Tax Q&A: How to avoid penalties on estimated taxes
USA TODAY readers submitted tax questions, and here are the answers from members of the American Institute of Certified Public Accountants.
Q: Are costs from an auto accident that was ruled not my fault deductible? The offending party and/or his insurance company has not paid for medical costs due to the lack of insurance or ability to pay. I have over $20,000 dollars which I paid in 2012. Thanks
A: The Internal Revenue Code does provide for a deduction for medical expensesincluding costs associated with an accident like yours. Sorry to hear that you had an auto accident with injuries that required medical attention. You can deduct all of your medical expenses incurred during a tax year that exceed 7.5% of your adjusted gross income if you are itemizing.
For example, let’s say that your adjusted gross income for the year is $80,000. That would mean the threshold for you to have the benefit of deducting your medical expenses would be $6,000, ( $80,000 x 0.075). So the first $6,000 of your $20,000 of expenses would not be deductible, but the remaining $14,000 would.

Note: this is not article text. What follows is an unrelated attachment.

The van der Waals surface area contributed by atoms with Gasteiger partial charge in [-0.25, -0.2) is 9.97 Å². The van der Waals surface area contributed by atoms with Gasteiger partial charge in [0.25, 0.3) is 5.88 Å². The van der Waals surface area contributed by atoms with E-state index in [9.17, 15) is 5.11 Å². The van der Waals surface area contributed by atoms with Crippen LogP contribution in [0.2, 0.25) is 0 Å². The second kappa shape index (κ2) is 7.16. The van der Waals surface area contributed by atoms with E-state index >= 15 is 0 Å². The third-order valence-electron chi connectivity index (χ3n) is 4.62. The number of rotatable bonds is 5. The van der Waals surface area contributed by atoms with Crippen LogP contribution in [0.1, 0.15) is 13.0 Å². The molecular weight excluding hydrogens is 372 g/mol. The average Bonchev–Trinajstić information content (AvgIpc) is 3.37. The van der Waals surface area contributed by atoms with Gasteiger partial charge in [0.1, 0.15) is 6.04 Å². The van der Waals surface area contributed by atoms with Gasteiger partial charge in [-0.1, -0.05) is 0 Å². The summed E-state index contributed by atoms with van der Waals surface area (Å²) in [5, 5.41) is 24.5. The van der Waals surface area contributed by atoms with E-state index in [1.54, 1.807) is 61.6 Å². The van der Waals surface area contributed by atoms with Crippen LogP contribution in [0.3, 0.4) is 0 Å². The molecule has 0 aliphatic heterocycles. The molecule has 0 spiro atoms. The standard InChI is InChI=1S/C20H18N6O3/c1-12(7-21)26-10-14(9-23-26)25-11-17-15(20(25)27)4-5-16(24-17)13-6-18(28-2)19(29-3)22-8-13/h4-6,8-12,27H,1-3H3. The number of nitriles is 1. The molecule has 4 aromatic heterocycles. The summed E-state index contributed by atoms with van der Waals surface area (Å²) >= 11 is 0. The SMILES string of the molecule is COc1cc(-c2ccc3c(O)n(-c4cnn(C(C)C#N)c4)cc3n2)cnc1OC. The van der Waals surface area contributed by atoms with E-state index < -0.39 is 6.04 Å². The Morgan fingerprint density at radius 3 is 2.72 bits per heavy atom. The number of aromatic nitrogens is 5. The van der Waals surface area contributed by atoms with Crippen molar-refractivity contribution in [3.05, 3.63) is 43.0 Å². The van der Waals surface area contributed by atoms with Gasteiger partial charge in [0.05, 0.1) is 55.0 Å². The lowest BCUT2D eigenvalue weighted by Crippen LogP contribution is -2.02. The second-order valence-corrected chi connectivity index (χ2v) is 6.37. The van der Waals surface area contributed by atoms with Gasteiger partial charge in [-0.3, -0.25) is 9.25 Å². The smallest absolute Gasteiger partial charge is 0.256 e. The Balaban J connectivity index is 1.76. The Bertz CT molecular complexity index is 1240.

Added to these costs could be other medical expenses such as co-pays, dental, optical, prescriptions, physical therapy and most other health-related costs. You would add the deductible medical expenses to your other itemized deductions such as mortgage insurance, real estate taxes, state and local income taxes, and charities to determine the total itemized deductions that you would claim.
Karl L. Fava, CPA Business Financial Consultants, Dearborn, Mich.
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